One thing that drives me nuts about the service is that it keeps dredging up bands that I absolutely hate. At this point, I think it’s cycled all the way through Nirvana’s Nevermind in spite of the fact that (I think) I’ve made it clear that I detest almost everything on that album (it is very gratifying to hit the “thumbs down” button when you truly hate something). Regardless, it keeps throwing Nirvana songs at me.

It’s rather like Pandora is saying, “Come on, The Hawg. You really do like Nirvana. I promise!” I’ve gotten the same kind of treatment with Green Day (I’ve always hated that pack of spoiled brats) and Simon & Garfunkel (an act that actually makes me angry when one of its sappy, pointless hits starts playing). The disturbing thing, of course, is that Pandora has played exactly two Beatles songs for me, no Black Flag and no Sex Pistols – those are bands I like, so why the hell do I keep hearing Nirvana instead of them?

I realize there are some folks out there who regard a strong dislike of Nirvana, Green Day or Simon and Garfunkel as heresy, but that’s not the point. To those folks I say this – just think of a band you really, really hate and imagine the fun you’d have if Pandora played them at you regularly.

Yeah. See what I mean? Sucks, doesn’t it?

Is there a point to all this? Sure there is. I think it would be great if Pandora offered an “I hate this band” button in addition to an “I don’t like this song” one. That would save a lot of trouble.

By the way, there is a very nifty device out there that has to do with Pandora. It’s a portable radio that streams Pandora wherever you have an Internet connection. It’s the Livio Pandora Internet Radio and you can read a review of it here.

This is not, by the way, a paid post. I just think that radio is pretty cool even though my wife declared it’s a “waste of money.” Thought it might make a nice Christmas present for her. I’m glad I asked her about it before I bought it.

At any rate, I would encourage everyone to rise up and demand from Pandora an “I hate this band” button. The world would be a better place, wouldn’t it?

Music Monday -- “She Cracked” by the Modern Lovers

From way on back in 1972!

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Sunday, October 18, 2009

Thanks for nothing, AT&T U-Verse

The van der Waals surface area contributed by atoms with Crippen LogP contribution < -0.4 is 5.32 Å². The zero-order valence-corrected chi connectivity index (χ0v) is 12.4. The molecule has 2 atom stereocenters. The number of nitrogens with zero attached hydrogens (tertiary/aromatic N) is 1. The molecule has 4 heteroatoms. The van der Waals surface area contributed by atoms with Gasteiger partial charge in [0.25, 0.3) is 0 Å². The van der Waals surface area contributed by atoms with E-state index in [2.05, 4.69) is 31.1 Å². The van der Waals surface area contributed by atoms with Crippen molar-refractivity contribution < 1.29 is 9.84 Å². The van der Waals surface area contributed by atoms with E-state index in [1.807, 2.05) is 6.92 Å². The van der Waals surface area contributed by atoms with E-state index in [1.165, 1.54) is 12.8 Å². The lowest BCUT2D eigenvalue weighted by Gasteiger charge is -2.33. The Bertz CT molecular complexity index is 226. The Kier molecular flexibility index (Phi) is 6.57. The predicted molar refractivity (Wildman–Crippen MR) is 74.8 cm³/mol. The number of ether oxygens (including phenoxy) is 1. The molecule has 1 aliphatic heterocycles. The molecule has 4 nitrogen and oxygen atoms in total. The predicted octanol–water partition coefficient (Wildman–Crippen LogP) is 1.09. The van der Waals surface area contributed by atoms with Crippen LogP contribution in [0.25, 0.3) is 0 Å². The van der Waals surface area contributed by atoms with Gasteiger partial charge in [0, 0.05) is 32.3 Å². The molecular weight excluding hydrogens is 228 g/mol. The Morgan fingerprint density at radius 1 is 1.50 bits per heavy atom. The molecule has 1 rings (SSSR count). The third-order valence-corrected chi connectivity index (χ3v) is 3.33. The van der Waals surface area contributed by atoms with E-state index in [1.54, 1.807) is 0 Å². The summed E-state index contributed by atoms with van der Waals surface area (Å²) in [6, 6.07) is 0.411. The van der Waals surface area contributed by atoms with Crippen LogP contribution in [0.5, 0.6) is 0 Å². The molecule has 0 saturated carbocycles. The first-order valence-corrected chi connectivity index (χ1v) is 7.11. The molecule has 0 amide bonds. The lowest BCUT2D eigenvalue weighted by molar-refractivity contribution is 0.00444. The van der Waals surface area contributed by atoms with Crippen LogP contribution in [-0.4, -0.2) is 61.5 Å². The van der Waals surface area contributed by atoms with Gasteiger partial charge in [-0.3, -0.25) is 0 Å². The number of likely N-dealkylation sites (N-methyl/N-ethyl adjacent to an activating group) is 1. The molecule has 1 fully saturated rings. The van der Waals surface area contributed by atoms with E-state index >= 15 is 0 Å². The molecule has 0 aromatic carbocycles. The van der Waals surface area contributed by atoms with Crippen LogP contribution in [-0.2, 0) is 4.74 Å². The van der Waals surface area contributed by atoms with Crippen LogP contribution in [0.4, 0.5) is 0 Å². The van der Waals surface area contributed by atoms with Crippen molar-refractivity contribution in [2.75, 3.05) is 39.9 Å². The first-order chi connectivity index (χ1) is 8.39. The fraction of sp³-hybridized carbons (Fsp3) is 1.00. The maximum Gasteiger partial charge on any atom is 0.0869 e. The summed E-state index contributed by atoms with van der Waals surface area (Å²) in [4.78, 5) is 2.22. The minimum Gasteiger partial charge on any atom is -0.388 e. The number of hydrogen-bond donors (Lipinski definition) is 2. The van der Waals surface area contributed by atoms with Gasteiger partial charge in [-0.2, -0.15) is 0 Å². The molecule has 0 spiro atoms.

For the past year or so, AT&T U-verse has been calling my house and trying to get us to become customers.

For those unfamiliar with U-Verse, it’s pretty slick. I finally said “OK” to AT&T and arranged to drop my AT&T DSL, AT&T phone service and Dish Network satellite for a U-Verse bundle. We were all set to pick up phone, Internet access and TV service – complete with a DVR and 80 high definition channels – for about $130 a month (for the first year, anyhow).

That’s a heck of a deal, kids. Unfortunately, we’re not able to get U-Verse. Why? They sent some folks out here and told us we live too far from the U-Verse switch to activate the service.

In other words, I’ve been hounded on a weekly basis for something I can’t get. Didn’t it occur to them to check and see whether I could actually get U-Verse before they started their relentless calls? What the hell is going on over there? Have they heard of the public relations pitfalls of pulling such things?

The sad thing about this is that the U-Verse service looks very, very cool. Up to four televisions can utilize the receiver and happy U-Verse customers can record up to four shows while watching another one.

Sadly, I’m not a happy U-Verse customer. I’m not a U-Verse customer at all, in fact. Instead, I’m stuck paying $90 per month for a standard definition digital DVR (and two additional receivers) through Dish Network.

So now I’m mad at U-Verse (because I can’t get that service) and Dish Network (for offering an expensive service that isn’t that great).

AT&T should have left well enough alone. Ignorance is bliss, after all.